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View Full Version : Infinity Kappy 693.9l and 62.9l wiring questions



burgundy
09-06-2013, 10:10 PM
So I have recently installed a pair of the Kappa 62.9l 6.5s in the front and 693.9l in the rear of my 2011 Chevy Impala. They are currently powered by a HiFonics zxi80.4. I intend to replace the amp with a Rockford Fosgate T400.4. My question arises from the description of the speakers from the Infinity website. It says:
True Four Ohms— All Kappa speakers feature two ohm voice coils. Original factory-installed speaker wiring in many cars is 18-22 gauge. This wire, and heating in the voice coil when power is applied, increase the impedance “seen” by the amplifier or head unit. The impedance of Kappa Speakers has been adjusted to compensate for this increase and can be safely driven by any head unit.
and goes on to list the nominal impedance as 2ohms.

When I installed these I replaced some hifonics zxi693 and zxi63. They were 4ohm speakers. I figured when I installed the Kappas they would be placing a 2ohm load on the amp versus the previous set and thus draw roughly twice the power. However, I found that to not be the case. The way they are wired currently has each of the 4 positives and 4 negatives each going to their own terminal on the amp. Should I wire both positives and negatives of each pair in parallel. Just to clarify, in case I might be misusing that term, I mean the front pair would have both positives running to the pos on chan 1 and both negatives to the neg on chan 2. The same done with the back.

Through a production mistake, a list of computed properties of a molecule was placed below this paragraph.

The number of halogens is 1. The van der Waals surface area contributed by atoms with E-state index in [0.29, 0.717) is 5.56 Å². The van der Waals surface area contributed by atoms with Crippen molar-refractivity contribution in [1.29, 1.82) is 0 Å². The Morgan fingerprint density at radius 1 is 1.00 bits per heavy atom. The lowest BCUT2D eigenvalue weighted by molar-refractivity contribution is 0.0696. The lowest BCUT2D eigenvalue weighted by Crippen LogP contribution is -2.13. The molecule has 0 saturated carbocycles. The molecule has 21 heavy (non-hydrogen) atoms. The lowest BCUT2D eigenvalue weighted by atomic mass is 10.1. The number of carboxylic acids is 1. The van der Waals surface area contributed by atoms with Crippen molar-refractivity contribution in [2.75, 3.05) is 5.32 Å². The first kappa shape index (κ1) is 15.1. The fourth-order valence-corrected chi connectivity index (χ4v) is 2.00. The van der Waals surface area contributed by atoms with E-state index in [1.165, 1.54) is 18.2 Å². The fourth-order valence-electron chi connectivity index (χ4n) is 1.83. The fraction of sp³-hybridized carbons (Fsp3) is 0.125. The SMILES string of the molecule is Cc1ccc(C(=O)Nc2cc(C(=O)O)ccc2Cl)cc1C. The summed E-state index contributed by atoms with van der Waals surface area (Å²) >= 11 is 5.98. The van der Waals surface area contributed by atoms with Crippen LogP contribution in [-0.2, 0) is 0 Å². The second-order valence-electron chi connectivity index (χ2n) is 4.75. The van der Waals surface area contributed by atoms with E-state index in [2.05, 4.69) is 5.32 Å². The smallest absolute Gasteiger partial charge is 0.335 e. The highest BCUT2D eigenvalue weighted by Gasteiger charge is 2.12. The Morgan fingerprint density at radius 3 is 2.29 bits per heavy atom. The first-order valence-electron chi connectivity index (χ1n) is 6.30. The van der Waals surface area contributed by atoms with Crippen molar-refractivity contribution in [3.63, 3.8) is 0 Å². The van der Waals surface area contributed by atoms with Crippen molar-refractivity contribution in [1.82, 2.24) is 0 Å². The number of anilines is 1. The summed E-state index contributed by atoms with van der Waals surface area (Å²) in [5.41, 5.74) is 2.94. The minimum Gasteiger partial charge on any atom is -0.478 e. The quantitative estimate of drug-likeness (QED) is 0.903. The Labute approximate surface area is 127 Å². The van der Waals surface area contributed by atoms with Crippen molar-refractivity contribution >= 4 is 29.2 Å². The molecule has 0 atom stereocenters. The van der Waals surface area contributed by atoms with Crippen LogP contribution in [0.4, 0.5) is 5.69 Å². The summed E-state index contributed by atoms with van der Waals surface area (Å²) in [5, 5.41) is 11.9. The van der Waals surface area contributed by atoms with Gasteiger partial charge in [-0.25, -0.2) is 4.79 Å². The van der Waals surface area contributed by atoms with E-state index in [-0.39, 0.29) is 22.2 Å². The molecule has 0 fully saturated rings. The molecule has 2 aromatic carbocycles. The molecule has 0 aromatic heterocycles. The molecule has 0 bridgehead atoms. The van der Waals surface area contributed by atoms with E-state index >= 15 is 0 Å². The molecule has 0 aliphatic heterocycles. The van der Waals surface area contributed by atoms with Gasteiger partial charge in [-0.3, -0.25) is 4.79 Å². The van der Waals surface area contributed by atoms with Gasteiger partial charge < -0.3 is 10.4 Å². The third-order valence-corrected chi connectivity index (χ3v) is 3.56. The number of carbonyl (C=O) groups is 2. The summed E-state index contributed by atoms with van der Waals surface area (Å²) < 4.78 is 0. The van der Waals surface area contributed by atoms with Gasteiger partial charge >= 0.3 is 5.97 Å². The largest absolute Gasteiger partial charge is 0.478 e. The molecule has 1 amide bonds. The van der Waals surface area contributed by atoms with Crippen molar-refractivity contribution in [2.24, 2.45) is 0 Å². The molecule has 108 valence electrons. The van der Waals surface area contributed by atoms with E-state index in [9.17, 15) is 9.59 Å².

Additionally how do you think the new amp will compare to the former?

trumpet
09-07-2013, 10:44 AM
Nominal impedance is not the impedance the amplifier sees with music playing. This means it is not delivering twice as much power all the time comparing 2 ohm speakers to 4 ohm speakers on the same amplifier. Sometimes it will put out more power, but it depends on when the impedance drops below 4 ohms.

Don't wire the speakers in parallel. It will probably not work well with the amplifier when the impedance dips too low.